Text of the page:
Investing on a small budget

$25, $10 or even less per month or paycheque is enough.

Adèle Manseau | Desjardins Group

It's a common misconception that you need a lot of money to invest. The real trick is knowing your goal so you can choose where to invest your money. 

For Mylène Tessier from the 360d centre at the UQAM campus, $25, $10 or even less per month or paycheque is enough. That's perfect! After all, the most difficult step in investing is just getting started. Now all you need to do is decide what you're saving for.  

Short- or medium-term goals
If you're starting an emergency fund, saving for an appliance or planning a trip, the High Interest S@vings Account  or TFSA  are great options for 3 reasons:
  1. You always have access to your money.
  2. You can transfer money using your mobile device if you need it fast.
  3. You invest your money tax free (TFSA).
Long-term goals
If you're saving for a house or retirement, an RRSP is a great option. The High Interest S@vings Account is RRSP-eligible, so you can add small amounts whenever you have extra cash.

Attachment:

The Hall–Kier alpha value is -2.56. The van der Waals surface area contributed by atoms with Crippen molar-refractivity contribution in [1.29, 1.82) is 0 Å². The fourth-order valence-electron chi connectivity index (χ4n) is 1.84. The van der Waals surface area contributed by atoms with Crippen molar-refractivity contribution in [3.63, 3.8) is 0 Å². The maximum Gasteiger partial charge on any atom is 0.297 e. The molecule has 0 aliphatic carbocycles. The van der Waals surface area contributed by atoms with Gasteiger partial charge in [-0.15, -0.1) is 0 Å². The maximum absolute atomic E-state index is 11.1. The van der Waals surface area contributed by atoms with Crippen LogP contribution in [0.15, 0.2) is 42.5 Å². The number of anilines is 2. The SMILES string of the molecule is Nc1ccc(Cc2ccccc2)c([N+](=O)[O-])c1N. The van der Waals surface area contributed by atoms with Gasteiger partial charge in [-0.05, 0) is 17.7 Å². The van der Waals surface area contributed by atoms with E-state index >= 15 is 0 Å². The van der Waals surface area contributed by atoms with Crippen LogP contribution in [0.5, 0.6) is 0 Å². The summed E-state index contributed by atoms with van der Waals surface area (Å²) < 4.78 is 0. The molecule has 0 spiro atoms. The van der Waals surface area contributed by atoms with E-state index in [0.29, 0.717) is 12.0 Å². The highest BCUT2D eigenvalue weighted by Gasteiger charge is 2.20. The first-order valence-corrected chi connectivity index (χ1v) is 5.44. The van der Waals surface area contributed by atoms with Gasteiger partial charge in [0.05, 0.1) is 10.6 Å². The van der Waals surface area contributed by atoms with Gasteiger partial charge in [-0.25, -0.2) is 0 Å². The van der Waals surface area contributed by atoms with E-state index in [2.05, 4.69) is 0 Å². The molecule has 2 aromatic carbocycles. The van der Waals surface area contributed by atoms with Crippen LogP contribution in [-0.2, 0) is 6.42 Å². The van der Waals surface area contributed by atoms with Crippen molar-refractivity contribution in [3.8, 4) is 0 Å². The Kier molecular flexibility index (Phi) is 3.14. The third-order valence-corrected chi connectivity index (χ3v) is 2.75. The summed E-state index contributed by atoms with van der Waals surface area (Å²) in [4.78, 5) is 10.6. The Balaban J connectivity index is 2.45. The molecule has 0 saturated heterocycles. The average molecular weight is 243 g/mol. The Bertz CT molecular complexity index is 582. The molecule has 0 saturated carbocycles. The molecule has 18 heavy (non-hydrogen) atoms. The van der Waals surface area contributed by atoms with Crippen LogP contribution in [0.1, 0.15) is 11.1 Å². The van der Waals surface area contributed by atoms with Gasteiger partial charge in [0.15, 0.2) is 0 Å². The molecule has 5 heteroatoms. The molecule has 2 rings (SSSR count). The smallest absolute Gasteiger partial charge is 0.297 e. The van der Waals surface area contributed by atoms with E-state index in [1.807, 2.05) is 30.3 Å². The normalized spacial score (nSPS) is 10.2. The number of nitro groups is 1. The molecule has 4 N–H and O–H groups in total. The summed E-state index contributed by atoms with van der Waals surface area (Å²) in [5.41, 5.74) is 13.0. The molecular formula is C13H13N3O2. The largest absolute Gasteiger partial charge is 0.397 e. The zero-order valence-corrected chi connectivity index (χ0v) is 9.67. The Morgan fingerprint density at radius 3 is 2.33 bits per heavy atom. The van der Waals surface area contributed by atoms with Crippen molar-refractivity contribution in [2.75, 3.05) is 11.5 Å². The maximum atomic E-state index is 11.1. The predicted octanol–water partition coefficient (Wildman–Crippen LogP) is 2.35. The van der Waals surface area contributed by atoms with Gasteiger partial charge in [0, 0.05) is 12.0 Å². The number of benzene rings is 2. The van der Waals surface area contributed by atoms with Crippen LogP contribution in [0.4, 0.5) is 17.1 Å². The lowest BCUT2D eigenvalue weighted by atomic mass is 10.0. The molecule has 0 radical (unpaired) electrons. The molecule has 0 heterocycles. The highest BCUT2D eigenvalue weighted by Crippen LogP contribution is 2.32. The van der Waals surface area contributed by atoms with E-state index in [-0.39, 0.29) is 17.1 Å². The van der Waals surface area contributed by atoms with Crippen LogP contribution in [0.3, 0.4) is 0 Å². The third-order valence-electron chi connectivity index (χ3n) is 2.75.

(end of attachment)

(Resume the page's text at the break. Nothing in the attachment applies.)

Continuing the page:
Investment funds can also be a good option for long-term goals. It's a good way to start investing in the stock market and take advantage of the fund manager's expertise. If you're familiar with the stock market and want to manage investment funds on your own, you might be interested in online brokerage.

2 tips for making better investments
  1. Set up your investor profile with your advisor. They'll then be able to offer you investment products that are in line with your values (e.g., green bonds), financial goals and risk tolerance (guaranteed investments, bonds, shares, etc.). 
  2. Stick with your investor profile and goals. If you want to make a change in your investments, get advice so you can properly assess the impacts on both your returns and financial goals.
2 important things that are often overlooked
  1. It's been said time and time again that before you think about investing, you need to balance your budget. You have to walk before you can run, so give yourself the time and tools you need to become a saver. There are online tools available to help you get a clear picture of your finances.
  2. You're off to a great start, now why not set up automatic transfers to see your savings grow even faster?
    • Decide how often and how much to set aside, or contribute the minimum amount ($25 for investments).
    • Imagine the outcome by using the savings calculator .
    • Plan to make contributions on pay day. That way, you're making sure you pay yourself first. 
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